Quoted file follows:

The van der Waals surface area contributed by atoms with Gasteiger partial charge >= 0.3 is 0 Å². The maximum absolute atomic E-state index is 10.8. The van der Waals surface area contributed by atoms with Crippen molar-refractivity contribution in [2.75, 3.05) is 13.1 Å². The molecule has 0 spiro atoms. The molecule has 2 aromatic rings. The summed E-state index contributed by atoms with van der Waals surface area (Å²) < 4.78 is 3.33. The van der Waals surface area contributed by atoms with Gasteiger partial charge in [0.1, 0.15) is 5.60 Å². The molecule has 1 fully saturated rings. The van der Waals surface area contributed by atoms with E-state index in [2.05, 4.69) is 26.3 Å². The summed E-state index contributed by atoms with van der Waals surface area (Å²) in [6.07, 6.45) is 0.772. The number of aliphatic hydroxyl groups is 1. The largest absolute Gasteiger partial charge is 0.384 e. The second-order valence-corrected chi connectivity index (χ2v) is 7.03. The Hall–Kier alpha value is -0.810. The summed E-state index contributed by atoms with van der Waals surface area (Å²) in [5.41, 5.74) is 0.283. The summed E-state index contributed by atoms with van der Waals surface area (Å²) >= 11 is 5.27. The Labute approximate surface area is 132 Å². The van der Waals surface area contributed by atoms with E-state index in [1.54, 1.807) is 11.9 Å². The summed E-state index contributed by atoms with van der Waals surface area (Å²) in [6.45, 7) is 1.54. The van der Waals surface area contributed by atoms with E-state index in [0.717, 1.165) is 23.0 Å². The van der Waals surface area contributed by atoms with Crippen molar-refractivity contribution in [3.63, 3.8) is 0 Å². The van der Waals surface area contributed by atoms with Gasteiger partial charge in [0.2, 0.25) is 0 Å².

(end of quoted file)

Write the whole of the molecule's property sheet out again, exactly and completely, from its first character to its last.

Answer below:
The van der Waals surface area contributed by atoms with Gasteiger partial charge >= 0.3 is 0 Å². The maximum absolute atomic E-state index is 10.8. The van der Waals surface area contributed by atoms with Crippen molar-refractivity contribution in [2.75, 3.05) is 13.1 Å². The molecule has 0 spiro atoms. The molecule has 2 aromatic rings. The summed E-state index contributed by atoms with van der Waals surface area (Å²) < 4.78 is 3.33. The van der Waals surface area contributed by atoms with Gasteiger partial charge in [0.1, 0.15) is 5.60 Å². The molecule has 1 fully saturated rings. The van der Waals surface area contributed by atoms with E-state index in [2.05, 4.69) is 26.3 Å². The summed E-state index contributed by atoms with van der Waals surface area (Å²) in [6.07, 6.45) is 0.772. The number of aliphatic hydroxyl groups is 1. The largest absolute Gasteiger partial charge is 0.384 e. The second-order valence-corrected chi connectivity index (χ2v) is 7.03. The Hall–Kier alpha value is -0.810. The summed E-state index contributed by atoms with van der Waals surface area (Å²) in [5.41, 5.74) is 0.283. The summed E-state index contributed by atoms with van der Waals surface area (Å²) >= 11 is 5.27. The Labute approximate surface area is 132 Å². The van der Waals surface area contributed by atoms with E-state index in [1.54, 1.807) is 11.9 Å². The summed E-state index contributed by atoms with van der Waals surface area (Å²) in [6.45, 7) is 1.54. The van der Waals surface area contributed by atoms with E-state index in [0.717, 1.165) is 23.0 Å². The van der Waals surface area contributed by atoms with Crippen molar-refractivity contribution in [3.63, 3.8) is 0 Å². The van der Waals surface area contributed by atoms with Gasteiger partial charge in [0.2, 0.25) is 0 Å².